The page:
The assembly set, consisting of an outer fluoropolymer sheath (Teflon; DuPont, Wilmington, DE), an inner fluoropolymer sheath (Teflon; DuPont), and a metal cannula, is advanced over the wire. The two sets in common use are the Accustick introduction system (Meditech/Boston Scientific; Watertown, MA) and the Neff percutaneous access set (Cook, Inc; Bloomington, IN).

After the tip is in the bile duct, the two outer fluoropolymer sheaths are advanced over the wire. Once the sheaths are in position, the inner sheath and stiffener are removed, leaving the outer sheath behind. This outer sheath has a 4-French inner diameter and a 4-French catheter through which a 0.035- or 0.038-in. wire can be passed.

Cholangiography with further injection of contrast agent can be performed at this stage to improve delineation of the level of obstruction.

A 4-French catheter with a distal curve (eg, Berenstein catheter) and a 0.035-in. hydrophilic guide wire are usually used to cross the obstructing lesion. When the obstruction is high-grade and the bile ducts are severely dilated, crossing the obstruction may not be possible. In these cases, external drainage can be tried for a few days to decompress the biliary system, and another attempt can be made later.

After the catheter is advanced to the duodenum, the wire is exchanged for a stiff guide wire (eg, Amplatz superstiff wire; Cook, Inc) (see the image below). The catheter and sheath are removed, and a biliary drainage catheter is advanced.

A stiff wire is advanced to the small bowel and us A stiff wire is advanced to the small bowel and used to advance the biliary catheter to the small bowel.

Various biliary drainage catheters are available. Commonly used catheters have a retaining pigtail loop. The end of this catheter is reformed after the catheter tip is in position in the duodenum and after the inner stiffener is removed (see the image below). The proximal side-hole location is checked by injecting contrast material to ensure that it is in the bile duct and not intraparenchymal; malpositioning may lead to pericatheter leakage or hemobilia. The internal fixation is achieved by using a loop-retaining suture.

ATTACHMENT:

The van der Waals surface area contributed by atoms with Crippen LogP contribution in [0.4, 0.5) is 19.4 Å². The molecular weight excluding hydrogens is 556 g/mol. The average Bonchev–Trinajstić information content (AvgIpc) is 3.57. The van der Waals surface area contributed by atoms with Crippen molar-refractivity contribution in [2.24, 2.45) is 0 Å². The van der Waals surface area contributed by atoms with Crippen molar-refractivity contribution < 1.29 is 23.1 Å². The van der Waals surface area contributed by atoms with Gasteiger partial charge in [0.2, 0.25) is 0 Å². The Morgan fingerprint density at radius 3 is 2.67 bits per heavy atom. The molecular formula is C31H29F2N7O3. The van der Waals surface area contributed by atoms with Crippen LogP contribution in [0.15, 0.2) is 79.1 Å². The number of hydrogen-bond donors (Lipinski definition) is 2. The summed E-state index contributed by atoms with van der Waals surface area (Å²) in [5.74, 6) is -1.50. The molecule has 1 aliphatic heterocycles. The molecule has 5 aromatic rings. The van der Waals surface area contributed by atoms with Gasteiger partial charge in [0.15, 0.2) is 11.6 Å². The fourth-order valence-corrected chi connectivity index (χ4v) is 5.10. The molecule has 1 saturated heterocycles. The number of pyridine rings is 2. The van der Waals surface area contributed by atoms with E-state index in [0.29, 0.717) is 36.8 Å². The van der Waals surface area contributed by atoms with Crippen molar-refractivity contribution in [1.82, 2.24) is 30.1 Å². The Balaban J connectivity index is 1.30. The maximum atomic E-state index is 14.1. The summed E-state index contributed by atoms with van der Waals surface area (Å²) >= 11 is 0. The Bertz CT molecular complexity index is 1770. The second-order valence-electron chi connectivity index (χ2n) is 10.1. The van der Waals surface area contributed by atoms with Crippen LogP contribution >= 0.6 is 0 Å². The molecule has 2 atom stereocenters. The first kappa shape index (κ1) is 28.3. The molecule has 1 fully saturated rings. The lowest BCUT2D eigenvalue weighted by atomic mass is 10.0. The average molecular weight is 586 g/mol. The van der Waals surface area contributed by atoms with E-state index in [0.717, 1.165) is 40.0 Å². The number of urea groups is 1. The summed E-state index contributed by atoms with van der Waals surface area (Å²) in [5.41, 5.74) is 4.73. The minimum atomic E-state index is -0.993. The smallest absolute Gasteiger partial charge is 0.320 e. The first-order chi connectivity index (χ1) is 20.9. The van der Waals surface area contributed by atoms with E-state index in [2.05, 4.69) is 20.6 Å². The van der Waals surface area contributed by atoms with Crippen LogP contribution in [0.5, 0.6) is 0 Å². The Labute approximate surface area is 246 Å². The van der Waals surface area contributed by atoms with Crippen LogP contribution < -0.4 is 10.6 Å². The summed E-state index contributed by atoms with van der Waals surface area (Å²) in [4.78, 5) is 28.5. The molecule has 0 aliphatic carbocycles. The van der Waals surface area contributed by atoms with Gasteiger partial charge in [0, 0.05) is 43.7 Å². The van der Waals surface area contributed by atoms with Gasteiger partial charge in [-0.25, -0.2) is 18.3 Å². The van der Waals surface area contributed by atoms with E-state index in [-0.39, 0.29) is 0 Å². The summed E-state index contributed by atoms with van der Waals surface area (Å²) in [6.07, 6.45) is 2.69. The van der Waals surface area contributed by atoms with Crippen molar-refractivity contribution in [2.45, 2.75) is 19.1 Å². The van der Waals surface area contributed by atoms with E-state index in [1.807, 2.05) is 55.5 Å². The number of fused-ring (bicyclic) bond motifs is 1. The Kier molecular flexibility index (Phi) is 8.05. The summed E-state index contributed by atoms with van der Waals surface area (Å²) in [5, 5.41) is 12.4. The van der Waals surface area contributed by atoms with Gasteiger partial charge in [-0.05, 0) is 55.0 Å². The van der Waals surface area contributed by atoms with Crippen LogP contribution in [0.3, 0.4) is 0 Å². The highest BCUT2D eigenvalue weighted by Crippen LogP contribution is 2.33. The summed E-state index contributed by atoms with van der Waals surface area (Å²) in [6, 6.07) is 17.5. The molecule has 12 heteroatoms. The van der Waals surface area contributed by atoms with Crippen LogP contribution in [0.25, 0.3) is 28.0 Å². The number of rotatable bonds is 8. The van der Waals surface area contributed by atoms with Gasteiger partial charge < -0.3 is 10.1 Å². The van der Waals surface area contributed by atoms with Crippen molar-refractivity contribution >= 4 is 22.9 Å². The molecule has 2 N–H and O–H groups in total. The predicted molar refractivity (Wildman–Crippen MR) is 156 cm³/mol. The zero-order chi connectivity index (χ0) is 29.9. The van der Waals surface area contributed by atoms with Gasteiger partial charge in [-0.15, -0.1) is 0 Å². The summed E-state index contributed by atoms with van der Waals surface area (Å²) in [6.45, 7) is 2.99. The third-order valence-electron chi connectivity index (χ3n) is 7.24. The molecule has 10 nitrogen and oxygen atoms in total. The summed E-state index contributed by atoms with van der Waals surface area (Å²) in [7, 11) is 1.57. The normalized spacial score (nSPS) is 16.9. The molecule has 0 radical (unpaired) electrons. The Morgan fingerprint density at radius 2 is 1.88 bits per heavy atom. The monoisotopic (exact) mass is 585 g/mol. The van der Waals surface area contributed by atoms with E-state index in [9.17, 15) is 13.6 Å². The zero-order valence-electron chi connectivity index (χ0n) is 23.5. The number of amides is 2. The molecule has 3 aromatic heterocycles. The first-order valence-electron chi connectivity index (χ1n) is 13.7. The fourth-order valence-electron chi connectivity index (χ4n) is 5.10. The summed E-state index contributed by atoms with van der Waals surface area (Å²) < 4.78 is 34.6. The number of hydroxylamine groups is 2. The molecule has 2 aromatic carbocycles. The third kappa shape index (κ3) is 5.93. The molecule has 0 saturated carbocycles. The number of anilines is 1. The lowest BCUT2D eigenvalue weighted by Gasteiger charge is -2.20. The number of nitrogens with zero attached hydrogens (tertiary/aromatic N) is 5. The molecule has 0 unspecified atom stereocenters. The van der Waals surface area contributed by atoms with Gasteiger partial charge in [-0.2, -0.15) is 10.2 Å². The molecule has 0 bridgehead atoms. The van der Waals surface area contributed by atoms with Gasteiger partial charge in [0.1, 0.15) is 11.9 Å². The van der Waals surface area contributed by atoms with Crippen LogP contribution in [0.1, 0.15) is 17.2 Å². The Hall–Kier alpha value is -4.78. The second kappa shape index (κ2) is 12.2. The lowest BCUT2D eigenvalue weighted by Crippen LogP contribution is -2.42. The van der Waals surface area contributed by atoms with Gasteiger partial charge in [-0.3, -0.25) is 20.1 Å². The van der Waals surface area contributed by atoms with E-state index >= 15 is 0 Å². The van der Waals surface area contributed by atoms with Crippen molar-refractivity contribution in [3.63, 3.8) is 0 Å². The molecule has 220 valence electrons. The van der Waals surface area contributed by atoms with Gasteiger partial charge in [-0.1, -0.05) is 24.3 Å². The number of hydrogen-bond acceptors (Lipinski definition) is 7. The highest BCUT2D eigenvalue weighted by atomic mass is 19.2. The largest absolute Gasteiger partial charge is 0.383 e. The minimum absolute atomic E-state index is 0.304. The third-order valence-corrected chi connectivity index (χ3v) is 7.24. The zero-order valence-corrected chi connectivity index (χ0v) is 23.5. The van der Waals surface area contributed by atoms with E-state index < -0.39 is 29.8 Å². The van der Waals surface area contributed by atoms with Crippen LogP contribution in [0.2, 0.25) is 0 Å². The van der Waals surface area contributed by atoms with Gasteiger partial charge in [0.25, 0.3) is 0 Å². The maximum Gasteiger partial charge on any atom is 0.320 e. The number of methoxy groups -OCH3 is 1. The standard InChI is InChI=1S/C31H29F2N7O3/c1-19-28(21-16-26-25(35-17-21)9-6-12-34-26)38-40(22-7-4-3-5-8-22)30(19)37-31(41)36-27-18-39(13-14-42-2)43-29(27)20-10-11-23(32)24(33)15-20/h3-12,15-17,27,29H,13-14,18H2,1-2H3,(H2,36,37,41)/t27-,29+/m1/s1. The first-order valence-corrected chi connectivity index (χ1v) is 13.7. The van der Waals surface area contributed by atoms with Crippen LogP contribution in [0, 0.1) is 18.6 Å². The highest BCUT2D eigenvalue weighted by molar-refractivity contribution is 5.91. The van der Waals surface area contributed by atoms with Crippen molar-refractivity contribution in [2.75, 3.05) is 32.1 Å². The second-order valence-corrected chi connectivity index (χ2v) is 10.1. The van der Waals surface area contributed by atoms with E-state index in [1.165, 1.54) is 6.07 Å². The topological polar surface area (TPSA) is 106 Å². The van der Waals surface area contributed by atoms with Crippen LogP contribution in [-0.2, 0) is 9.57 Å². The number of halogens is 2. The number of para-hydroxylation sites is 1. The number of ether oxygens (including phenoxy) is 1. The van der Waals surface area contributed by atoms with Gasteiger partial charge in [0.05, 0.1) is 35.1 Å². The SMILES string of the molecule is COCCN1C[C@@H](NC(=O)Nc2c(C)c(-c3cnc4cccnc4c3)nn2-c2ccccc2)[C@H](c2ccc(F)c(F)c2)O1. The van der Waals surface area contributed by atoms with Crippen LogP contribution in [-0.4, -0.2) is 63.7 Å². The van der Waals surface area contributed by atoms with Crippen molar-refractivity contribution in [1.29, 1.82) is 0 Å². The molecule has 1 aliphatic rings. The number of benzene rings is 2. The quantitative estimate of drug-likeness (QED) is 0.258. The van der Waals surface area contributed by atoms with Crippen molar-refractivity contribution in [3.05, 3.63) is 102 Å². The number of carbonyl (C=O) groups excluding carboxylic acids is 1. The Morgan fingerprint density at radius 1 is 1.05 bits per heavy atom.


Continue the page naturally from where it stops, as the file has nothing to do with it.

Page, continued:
Internal-external biliary drain in a patient with Internal-external biliary drain in a patient with obstruction of the common bile duct (CBD).

Catheters are also secured to skin by using suture material such as 2-0 polypropylene mesh. The catheter should initially be left to external gravity drainage. A cap can be placed after a few days when the bile is clear of blood and when the patient is afebrile.

Patients should be instructed regarding routine catheter care if they are being discharged home after the procedure. The catheter should be flushed with 5-10 mL of sterile water or normal sodium chloride solution at least every 24 hours to prevent debris collection and catheter blockage. Catheters should be exchanged every 3-4 months because they are prone to breakage and occlusion over time. Some authors advocate exchange even more frequent than this.

Patients should be instructed to uncap the catheter to set it for external drainage in case of the onset of fever. If fever occurs, further investigation is usually necessary because it is presumed to be due to catheter blockage and resultant cholangitis until proven otherwise.

Alternatives to standard drainage

Endoscopic ultrasound-guided biliary drainage (EUS-BD) is an effective alternative for biliary drainage after a failed endoscopic retrograde cholangiopancreatography (ERCP).[36] EUS-BD can be divided into three different techniques as follows: